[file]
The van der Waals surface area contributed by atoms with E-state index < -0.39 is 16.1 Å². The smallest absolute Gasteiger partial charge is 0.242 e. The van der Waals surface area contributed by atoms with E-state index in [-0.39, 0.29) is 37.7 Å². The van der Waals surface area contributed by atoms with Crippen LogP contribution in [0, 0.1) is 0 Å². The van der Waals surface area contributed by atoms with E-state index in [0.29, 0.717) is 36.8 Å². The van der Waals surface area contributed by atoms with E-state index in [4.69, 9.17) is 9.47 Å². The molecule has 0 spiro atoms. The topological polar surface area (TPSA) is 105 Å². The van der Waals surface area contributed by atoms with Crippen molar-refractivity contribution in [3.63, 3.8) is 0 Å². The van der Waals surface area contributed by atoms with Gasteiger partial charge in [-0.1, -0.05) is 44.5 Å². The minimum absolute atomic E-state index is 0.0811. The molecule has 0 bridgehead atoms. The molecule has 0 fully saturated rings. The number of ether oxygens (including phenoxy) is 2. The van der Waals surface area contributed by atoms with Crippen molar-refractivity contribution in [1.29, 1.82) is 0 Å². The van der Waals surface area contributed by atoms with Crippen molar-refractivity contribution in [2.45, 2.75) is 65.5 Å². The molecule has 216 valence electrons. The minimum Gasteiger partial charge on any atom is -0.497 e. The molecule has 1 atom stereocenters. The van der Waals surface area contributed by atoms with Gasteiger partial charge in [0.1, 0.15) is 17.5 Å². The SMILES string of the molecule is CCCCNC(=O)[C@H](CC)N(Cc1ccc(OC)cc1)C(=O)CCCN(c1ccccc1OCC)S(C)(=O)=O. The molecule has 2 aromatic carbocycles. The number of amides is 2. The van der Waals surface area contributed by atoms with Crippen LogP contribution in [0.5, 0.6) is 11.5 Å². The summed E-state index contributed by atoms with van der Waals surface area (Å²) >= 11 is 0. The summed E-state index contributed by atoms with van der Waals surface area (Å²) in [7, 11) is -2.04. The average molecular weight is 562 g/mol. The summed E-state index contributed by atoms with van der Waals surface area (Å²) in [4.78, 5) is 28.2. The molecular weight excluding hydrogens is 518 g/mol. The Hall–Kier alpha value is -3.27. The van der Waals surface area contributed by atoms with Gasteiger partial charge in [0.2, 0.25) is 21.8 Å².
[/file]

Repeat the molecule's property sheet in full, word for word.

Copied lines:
The van der Waals surface area contributed by atoms with E-state index < -0.39 is 16.1 Å². The smallest absolute Gasteiger partial charge is 0.242 e. The van der Waals surface area contributed by atoms with E-state index in [-0.39, 0.29) is 37.7 Å². The van der Waals surface area contributed by atoms with Crippen LogP contribution in [0, 0.1) is 0 Å². The van der Waals surface area contributed by atoms with E-state index in [0.29, 0.717) is 36.8 Å². The van der Waals surface area contributed by atoms with E-state index in [4.69, 9.17) is 9.47 Å². The molecule has 0 spiro atoms. The topological polar surface area (TPSA) is 105 Å². The van der Waals surface area contributed by atoms with Crippen molar-refractivity contribution in [3.63, 3.8) is 0 Å². The van der Waals surface area contributed by atoms with Gasteiger partial charge in [-0.1, -0.05) is 44.5 Å². The minimum absolute atomic E-state index is 0.0811. The molecule has 0 bridgehead atoms. The molecule has 0 fully saturated rings. The number of ether oxygens (including phenoxy) is 2. The van der Waals surface area contributed by atoms with Crippen molar-refractivity contribution in [1.29, 1.82) is 0 Å². The van der Waals surface area contributed by atoms with Crippen molar-refractivity contribution in [2.45, 2.75) is 65.5 Å². The molecule has 216 valence electrons. The minimum Gasteiger partial charge on any atom is -0.497 e. The molecule has 1 atom stereocenters. The van der Waals surface area contributed by atoms with Gasteiger partial charge in [0.1, 0.15) is 17.5 Å². The SMILES string of the molecule is CCCCNC(=O)[C@H](CC)N(Cc1ccc(OC)cc1)C(=O)CCCN(c1ccccc1OCC)S(C)(=O)=O. The molecule has 2 aromatic carbocycles. The number of amides is 2. The van der Waals surface area contributed by atoms with Crippen LogP contribution in [0.5, 0.6) is 11.5 Å². The summed E-state index contributed by atoms with van der Waals surface area (Å²) >= 11 is 0. The summed E-state index contributed by atoms with van der Waals surface area (Å²) in [7, 11) is -2.04. The average molecular weight is 562 g/mol. The summed E-state index contributed by atoms with van der Waals surface area (Å²) in [4.78, 5) is 28.2. The molecular weight excluding hydrogens is 518 g/mol. The Hall–Kier alpha value is -3.27. The van der Waals surface area contributed by atoms with Gasteiger partial charge in [0.2, 0.25) is 21.8 Å².